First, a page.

Evans and former DEQ secretary Donald van der Vaart demoted themselves to positions outside those that can be hired and fired by the governor.

Evans moved to the DEQ human resources office. Van der Vaart, a former member of the Division of Air Quality staff, moved back to the division in late December.

Reeder, who coordinated the department’s response to coal ash pollution, opted to retire.

Chamber Debut

Regan and a handful of DEQ administrators, including Holman, previewed their approach to their new roles last week during a daylong discussion of environmental policies at an event sponsored by the North Carolina Chamber.

Regan said his work in with the Environmental Protection Agency and later with the Environmental Defense Fund had given him experience in both regulatory and non-regulatory approaches to environmental protection.

“I learned that, in the end, everyone wants a level of certainty, to be heard and to participate in a fair process,” he said.

Regan stressed the need for regulatory certainty and a more transparent and open stakeholder process.

“One theme I’ve heard over and over and over again is that many of our stakeholders — the business community, the environmental community, the legislature and even folks within our own agency — have felt like they do not have an opportunity to get their voice heard on issues affecting our environment and the economy,” Regan said. “I’m here to tell you folks, that’s just not acceptable. We cannot find the best solutions if we’re not engaging.”

Regan said the top priorities for the department are to continue to focus on coal ash cleanup and review of site-closure plans and to work through a backlog of permits that has built up during the past few years.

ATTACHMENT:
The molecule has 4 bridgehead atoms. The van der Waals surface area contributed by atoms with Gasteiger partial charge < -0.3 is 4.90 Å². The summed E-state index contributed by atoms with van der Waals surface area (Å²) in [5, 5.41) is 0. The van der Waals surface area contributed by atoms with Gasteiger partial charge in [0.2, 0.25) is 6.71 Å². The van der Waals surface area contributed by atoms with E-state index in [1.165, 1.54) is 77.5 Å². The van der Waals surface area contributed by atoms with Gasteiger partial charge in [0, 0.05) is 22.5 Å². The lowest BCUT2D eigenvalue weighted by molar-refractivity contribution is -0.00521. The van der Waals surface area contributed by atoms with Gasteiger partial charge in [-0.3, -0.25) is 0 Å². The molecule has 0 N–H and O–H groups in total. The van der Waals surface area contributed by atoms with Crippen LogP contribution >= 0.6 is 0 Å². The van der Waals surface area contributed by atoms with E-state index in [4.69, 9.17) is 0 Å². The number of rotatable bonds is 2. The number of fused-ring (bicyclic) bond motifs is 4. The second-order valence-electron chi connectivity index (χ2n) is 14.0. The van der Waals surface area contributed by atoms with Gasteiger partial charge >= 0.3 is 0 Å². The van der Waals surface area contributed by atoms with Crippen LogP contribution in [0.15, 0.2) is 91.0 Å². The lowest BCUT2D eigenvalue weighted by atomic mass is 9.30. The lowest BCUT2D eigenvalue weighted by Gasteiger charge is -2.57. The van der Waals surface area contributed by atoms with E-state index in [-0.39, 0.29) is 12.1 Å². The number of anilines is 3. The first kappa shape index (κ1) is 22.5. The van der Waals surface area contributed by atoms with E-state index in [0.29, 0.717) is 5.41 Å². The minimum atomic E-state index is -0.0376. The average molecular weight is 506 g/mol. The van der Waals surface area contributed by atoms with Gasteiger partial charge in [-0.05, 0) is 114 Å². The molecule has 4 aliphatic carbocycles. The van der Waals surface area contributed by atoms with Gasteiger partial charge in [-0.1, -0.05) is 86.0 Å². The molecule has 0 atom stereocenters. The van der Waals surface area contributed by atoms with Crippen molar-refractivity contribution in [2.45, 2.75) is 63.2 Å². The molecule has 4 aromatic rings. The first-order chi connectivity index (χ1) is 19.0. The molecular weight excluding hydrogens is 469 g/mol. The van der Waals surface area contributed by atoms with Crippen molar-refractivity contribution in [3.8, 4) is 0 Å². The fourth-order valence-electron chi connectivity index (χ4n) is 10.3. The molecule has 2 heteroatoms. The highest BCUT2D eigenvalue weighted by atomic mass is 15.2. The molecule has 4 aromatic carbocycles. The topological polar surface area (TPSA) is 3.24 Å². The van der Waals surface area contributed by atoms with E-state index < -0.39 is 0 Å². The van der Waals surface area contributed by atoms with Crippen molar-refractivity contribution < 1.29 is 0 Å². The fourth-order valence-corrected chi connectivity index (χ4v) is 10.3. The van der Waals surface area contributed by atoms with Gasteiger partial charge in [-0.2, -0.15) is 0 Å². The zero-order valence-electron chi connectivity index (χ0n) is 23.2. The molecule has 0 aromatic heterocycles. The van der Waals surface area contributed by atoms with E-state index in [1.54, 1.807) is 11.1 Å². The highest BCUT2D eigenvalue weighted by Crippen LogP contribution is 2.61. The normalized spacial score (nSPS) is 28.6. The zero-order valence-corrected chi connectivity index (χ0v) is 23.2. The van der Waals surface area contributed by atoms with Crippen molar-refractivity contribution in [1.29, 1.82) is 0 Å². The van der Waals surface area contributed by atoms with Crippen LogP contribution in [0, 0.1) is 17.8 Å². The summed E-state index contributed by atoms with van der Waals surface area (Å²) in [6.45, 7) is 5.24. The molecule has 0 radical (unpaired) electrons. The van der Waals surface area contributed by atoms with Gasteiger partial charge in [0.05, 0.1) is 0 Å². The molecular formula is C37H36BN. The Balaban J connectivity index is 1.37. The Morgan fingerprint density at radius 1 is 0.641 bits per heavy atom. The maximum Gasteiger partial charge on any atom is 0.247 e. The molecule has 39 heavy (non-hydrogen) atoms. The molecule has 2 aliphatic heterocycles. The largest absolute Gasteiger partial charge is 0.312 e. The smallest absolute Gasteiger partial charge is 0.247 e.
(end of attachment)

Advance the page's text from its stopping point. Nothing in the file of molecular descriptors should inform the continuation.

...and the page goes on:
In his remarks, Jay Zimmerman, director of DEQ’s Division of Water Resources, said surface water-related permits are among the biggest categories in the backlog.

“Over the last couple of years, we’ve started to develop a backlog that’s creeping up in response to challenges we’ve had as an agency,” he said.

Division staff had been pulled away from permitting to work on other projects, he said, and the division had personnel retention issues as well.

Zimmerman said the division is working to whittle down the backlog and develop proposals for agency changes that might help.

Craig Bromby, deputy general counsel for DEQ, said one draw on resources is the ongoing, detailed, line-by-line review of all water quality rules. The process is part of a comprehensive study of all state rules, a review mandated by the legislature in 2013.

“It has been a slow go,” Bromby said, adding that said some of the key water quality rule rewrites are being readied for public comment.

Holman, speaking at the chamber event, said the Division of Air Quality was also heavily involved in the  review, which requires re-adoption of all 320 air quality rules by the end of 2020.

“While that sounds like a long time,” Holman said, “in the rule-making world it is the blink of an eye.”

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About the Author

Kirk Ross

Kirk Ross is a longtime North Carolina journalist in Chapel Hill. In addition to Coastal Review Online, he covers the legislature and state government for Carolina Public Press. He can be reached at